Inflammation is a natural and necessary function forming part of the body’s defense mechanism from infection. In its beneficial capacity, it is a temporary reaction, passing as soon as the infectious threat has been eliminated. There are many cases in which inflammation does not switch itself off, or is triggered by benign events. These conditions can be acute or chronic, triggered by allergy, hereditary disease, chemical intolerance, or an overreaction to pathogens.
When inflammation goes awry it can produce discomfort, pain, loss of organ function, disability, and even death. Inflammation can affect any organ of the body and there are hundreds, possibly thousands, of inflammatory diseases. Examples include psoriasis and dermatitis (skin), hay fever and asthma (airways), conjunctivitis (eye), ulcerative colitis and Crohn’s disease (the gut), multiple sclerosis (CNS), and rheumatoid arthritis (joints).
Some are allergy based (e.g., hay fever), some are clearly hereditary (e.g., cystic fibrosis), and some have no known cause (e.g., psoriasis). Some can affect the patient for decades (e.g., rheumatoid arthritis and asthma) while some can kill or maim in a matter of days (e.g., sepsis).
Some inflammatory diseases affect hundreds of millions of people (e.g., arthritis, hay-fever, and COPD) while others are ultraorphan diseases that affect only a few thousand (e.g., cystic fibrosis).
Inflammatory diseases affect different organs and thus exhibit different symptoms, however, they all share the same fundamental biochemical processes regarding the inflammatory reaction itself. These involve a well-characterized inflammatory cytokine cascade that may be triggered by various events but always progresses through common actors.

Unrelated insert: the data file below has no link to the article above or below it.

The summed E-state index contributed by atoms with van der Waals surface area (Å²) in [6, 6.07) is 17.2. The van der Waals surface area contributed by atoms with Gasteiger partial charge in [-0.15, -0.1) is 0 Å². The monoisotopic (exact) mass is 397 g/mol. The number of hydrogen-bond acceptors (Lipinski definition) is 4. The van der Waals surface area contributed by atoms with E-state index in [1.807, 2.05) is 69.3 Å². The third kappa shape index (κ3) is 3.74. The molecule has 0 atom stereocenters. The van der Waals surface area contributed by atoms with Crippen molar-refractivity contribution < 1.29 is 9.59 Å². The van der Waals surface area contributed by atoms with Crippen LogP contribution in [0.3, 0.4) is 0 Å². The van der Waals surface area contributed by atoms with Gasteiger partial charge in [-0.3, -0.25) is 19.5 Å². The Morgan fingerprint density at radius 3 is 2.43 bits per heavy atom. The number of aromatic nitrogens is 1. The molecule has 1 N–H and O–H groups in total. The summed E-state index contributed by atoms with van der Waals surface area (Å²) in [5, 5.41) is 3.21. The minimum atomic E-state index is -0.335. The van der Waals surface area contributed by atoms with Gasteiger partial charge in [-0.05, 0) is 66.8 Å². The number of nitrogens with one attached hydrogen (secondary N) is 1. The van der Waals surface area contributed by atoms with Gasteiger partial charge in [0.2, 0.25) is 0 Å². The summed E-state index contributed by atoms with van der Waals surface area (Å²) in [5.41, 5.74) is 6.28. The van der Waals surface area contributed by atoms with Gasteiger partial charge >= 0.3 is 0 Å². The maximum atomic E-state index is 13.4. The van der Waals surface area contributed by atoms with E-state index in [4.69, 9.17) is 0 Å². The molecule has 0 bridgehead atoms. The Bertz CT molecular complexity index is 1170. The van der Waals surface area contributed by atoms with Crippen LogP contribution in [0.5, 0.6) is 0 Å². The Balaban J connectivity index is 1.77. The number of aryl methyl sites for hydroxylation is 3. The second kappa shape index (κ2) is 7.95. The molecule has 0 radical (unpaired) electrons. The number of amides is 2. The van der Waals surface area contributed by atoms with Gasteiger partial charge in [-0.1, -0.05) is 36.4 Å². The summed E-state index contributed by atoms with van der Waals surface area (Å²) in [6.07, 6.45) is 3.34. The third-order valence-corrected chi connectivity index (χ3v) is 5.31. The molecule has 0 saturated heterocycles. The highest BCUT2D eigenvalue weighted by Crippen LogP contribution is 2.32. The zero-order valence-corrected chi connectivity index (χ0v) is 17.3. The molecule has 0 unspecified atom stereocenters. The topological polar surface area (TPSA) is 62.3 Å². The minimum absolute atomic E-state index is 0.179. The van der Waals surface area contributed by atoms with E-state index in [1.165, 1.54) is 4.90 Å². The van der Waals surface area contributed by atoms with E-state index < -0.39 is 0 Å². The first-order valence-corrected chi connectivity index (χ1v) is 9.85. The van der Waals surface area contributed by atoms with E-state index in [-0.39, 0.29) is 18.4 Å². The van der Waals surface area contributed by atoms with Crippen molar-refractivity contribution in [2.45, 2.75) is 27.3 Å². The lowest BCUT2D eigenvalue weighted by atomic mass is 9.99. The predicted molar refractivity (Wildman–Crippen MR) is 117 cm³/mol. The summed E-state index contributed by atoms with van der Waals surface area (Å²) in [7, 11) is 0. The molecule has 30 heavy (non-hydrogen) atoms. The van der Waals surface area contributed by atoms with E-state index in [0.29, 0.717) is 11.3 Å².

With so many diseases at stake, affecting so many people, it is no surprise that developing anti-inflammatory drugs is a top priority for the pharmaceutical industry. What is surprising is how few drugs reach their therapeutic end points.
Walk into a pharmaceutical industry conference dealing with anti-inflammatory drugs and you will be bombarded with a multitude of new and dazzling approaches from monoclonal antibodies, peptides, DNA or RNA therapy, kinase inhibitors, and even antioxidant molecules. Some, like the anti-TNF alpha antibodies, are already on the market while some, like some COX2 inhibitors, have even been withdrawn due to possible side effects. Many others are in the pipelines. Judging from this picture, one would conclude that the future is bright for the anti-inflammatory drug industry. The landscape, however, is much more complicated.
Visit your doctor or pharmacist and ask them how they treat inflammatory diseases (acute or chronic) and a very different picture emerges: by far the most common drugs given, regardless of the pathology, remain the corticosteroids (steroids). These drugs, discovered over 50 years ago, are often generic and are available in hundreds of different brands and formulations. In fact, steroids are second only to antibiotics in their ubiquitous worldwide usage. What is even more remarkable is that steroids are so popular despite their well-documented and frequent side effects. These include changes in weight, bone density, skin fragility, and the risk of cataracts. So why are steroids so popular? Simply put: they work. And here lies the crux of the problem.